# Rad Pro Calculator Download

For those needing portability, Rad Pro for Desktop works with Windows 8.1/10 tablets. Will not work with Surface tablets running Windows RT. Results can be viewed in either Decimal, Hex, or Binary by clicking on appropriate buttons. Aaron brooks. Calculator Pro is a simple. Trusted Windows (PC) download Rad Pro Calculator 3.26. Virus-free and 100% clean download. Get Rad Pro Calculator alternative downloads.

*Category: Radiation Basics — Photons*

## Rad Pro Calculator Download

The following question was answered by an expert in the appropriate field:

## Rad Pro Calculator Download Pc

Rad Pro Calculator results of exposure rate for a given activity of cesium-137 (^{137}Cs) in units of milliroentgen per hour (mR h^{-1}) and microsievert per hour (µSv h^{-1}) are not a simple factor of 100. For example the dose rate at 50 centimeters (cm) due to 50 millicurie (mCi) of ^{137}Cs is 182.8 mR h^{-1}. But the output in µSv h^{-1} is 129.8 µSv h^{-1} and not the expected 1828 µSv h^{-1}. Why is this so?

I must first note that the numbers you cite for the Rad Pro Calculator results do not seem to agree with those I obtain when I use the Rad Pro Calculator 'Gamma-Emitter Point Source Dose Rate' at this link. For the assumed 50 mCi point source at 50 cm from the dose point I obtain a result of 564.9 µSv h^{-1}, substantially different from your value of 129.8 µSv h^{-1}. When I specify units of mR h^{-1} I obtain 64.4 mR h^{-1}, appreciably different from your value of 182.8 mR h^{-1}. I cannot further address the values that you generated, although I suspect you might have inadvertently used different input value(s) from those that you cite.

At any rate, in order to convert dose equivalent rate units of µSv h^{-1} (which apply to tissue) to exposure rate units of mR h^{-1} (which apply to air), the multiplying factor is not 100 (or 10 as you seemed to use to get the 1828 µSv h^{-1} value from the 182.8 mR h^{-1}). First, if we multiply the µSv h^{-1} value by 100 microrem (µrem) µSv^{-1} we should obtain units of µrem h^{-1}; these units represent the quantity of equivalent dose rate to a small volume of tissue at the dose point. Keeping in mind that the equivalent dose rate is obtained by multiplying the absorbed dose rate in tissue by the appropriate radiation-weighting factor (1.0 for gamma radiation), we can assume that the equivalent dose rate in this case is equal in magnitude to the absorbed dose rate in soft tissue at the same point. Assuming that secondary charged-particle equilibrium exists at the dose point, which is an implicit assumption in the generation of gamma dose-conversion factors, the absorbed dose rate in tissue can be converted to absorbed dose rate in air by multiplying the tissue dose rate by the ratio of the mass energy absorption coefficient in air to soft tissue, (µ/ρ)_{en,air}/(µ/ρ)_{en,tissue} (for ^{137}Cs photons this ratio is equal to about 0.91); the exposure rate may then be obtained by using an exposure-to-dose conversion factor of 8.76 mGy R^{-1} (or 0.876 rad R^{-1} in non-SI units).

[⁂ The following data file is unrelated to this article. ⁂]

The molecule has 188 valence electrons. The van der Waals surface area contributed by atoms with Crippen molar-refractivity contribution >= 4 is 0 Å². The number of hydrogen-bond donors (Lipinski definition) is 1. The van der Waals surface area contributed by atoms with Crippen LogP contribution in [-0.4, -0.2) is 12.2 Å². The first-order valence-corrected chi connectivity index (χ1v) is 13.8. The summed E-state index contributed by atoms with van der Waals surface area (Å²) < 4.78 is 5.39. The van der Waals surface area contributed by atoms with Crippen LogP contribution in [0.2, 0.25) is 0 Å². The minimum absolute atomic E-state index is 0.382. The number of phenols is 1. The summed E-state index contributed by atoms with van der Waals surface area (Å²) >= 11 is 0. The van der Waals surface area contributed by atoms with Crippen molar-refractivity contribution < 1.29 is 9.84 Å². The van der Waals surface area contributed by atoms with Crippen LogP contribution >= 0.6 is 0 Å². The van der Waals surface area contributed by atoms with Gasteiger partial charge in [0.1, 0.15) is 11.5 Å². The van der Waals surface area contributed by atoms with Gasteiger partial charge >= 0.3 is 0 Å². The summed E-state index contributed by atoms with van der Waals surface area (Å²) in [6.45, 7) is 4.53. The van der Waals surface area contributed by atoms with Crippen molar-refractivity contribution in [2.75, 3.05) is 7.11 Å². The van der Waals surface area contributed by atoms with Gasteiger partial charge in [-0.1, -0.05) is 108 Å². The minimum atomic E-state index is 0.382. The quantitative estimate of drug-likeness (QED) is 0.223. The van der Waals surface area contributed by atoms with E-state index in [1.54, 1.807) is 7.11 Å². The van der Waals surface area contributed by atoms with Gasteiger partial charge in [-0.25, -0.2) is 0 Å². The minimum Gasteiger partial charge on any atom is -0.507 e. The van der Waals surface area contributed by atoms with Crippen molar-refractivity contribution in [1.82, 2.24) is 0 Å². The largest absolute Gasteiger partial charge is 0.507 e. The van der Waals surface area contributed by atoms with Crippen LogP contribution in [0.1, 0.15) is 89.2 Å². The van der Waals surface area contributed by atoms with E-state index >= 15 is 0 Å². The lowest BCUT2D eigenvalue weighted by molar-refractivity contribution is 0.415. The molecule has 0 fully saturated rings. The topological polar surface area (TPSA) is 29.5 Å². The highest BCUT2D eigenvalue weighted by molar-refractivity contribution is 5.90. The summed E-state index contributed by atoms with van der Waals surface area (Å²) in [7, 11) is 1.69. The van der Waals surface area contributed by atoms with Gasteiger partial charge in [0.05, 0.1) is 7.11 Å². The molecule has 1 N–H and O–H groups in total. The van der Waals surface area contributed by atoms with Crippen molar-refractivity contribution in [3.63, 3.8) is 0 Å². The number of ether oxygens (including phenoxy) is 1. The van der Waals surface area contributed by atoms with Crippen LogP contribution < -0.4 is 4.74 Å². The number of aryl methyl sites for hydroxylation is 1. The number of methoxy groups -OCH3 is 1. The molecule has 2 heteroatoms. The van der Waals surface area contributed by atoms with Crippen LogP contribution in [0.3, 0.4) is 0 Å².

If we then take the value that I obtained from the Rad Pro Calculator of 564.9 µSv h^{-1} we can convert it to units of mR h^{-1} as follows:

(564.9 µSv h^{-1})(100 µrem µSv^{-1}) (1 µrad µrem^{-1})(1 rad/1,000,000 µrads)(0.91)(1 R/0.876 rad)(1,000 mR R^{-1}) = 58.7 mR h^{-1}

The value of 64.4 mR h^{-1} that Rad Pro Calculator yielded I believe results from the likelihood that the programmer assumed that the ratio of mass energy absorption coefficients (air to tissue) was 1.0, a simplification that is often suitable for reasonable approximations, although it can lead to more significant distortions, especially for low-energy photons.

George Chabot, PhD